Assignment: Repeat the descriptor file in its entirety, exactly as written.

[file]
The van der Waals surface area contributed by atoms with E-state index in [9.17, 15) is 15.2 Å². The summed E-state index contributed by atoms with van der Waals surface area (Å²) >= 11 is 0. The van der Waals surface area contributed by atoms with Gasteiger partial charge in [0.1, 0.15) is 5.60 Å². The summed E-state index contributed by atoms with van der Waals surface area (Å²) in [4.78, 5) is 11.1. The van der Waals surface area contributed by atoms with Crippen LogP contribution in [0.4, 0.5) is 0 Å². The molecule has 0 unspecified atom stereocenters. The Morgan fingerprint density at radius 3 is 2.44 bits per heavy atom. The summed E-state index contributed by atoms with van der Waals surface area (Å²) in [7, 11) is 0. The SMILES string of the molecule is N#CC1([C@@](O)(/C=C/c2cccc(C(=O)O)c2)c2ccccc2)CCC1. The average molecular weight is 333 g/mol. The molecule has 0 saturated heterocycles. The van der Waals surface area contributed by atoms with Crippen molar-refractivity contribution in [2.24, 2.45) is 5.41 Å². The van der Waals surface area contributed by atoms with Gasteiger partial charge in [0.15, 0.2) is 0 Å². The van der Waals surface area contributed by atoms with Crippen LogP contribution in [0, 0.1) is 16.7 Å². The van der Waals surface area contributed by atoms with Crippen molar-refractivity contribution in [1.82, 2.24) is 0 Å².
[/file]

The van der Waals surface area contributed by atoms with E-state index in [9.17, 15) is 15.2 Å². The summed E-state index contributed by atoms with van der Waals surface area (Å²) >= 11 is 0. The van der Waals surface area contributed by atoms with Gasteiger partial charge in [0.1, 0.15) is 5.60 Å². The summed E-state index contributed by atoms with van der Waals surface area (Å²) in [4.78, 5) is 11.1. The van der Waals surface area contributed by atoms with Crippen LogP contribution in [0.4, 0.5) is 0 Å². The molecule has 0 unspecified atom stereocenters. The Morgan fingerprint density at radius 3 is 2.44 bits per heavy atom. The summed E-state index contributed by atoms with van der Waals surface area (Å²) in [7, 11) is 0. The SMILES string of the molecule is N#CC1([C@@](O)(/C=C/c2cccc(C(=O)O)c2)c2ccccc2)CCC1. The average molecular weight is 333 g/mol. The molecule has 0 saturated heterocycles. The van der Waals surface area contributed by atoms with Crippen molar-refractivity contribution in [2.24, 2.45) is 5.41 Å². The van der Waals surface area contributed by atoms with Gasteiger partial charge in [0.15, 0.2) is 0 Å². The van der Waals surface area contributed by atoms with Crippen LogP contribution in [0, 0.1) is 16.7 Å². The van der Waals surface area contributed by atoms with Crippen molar-refractivity contribution in [1.82, 2.24) is 0 Å².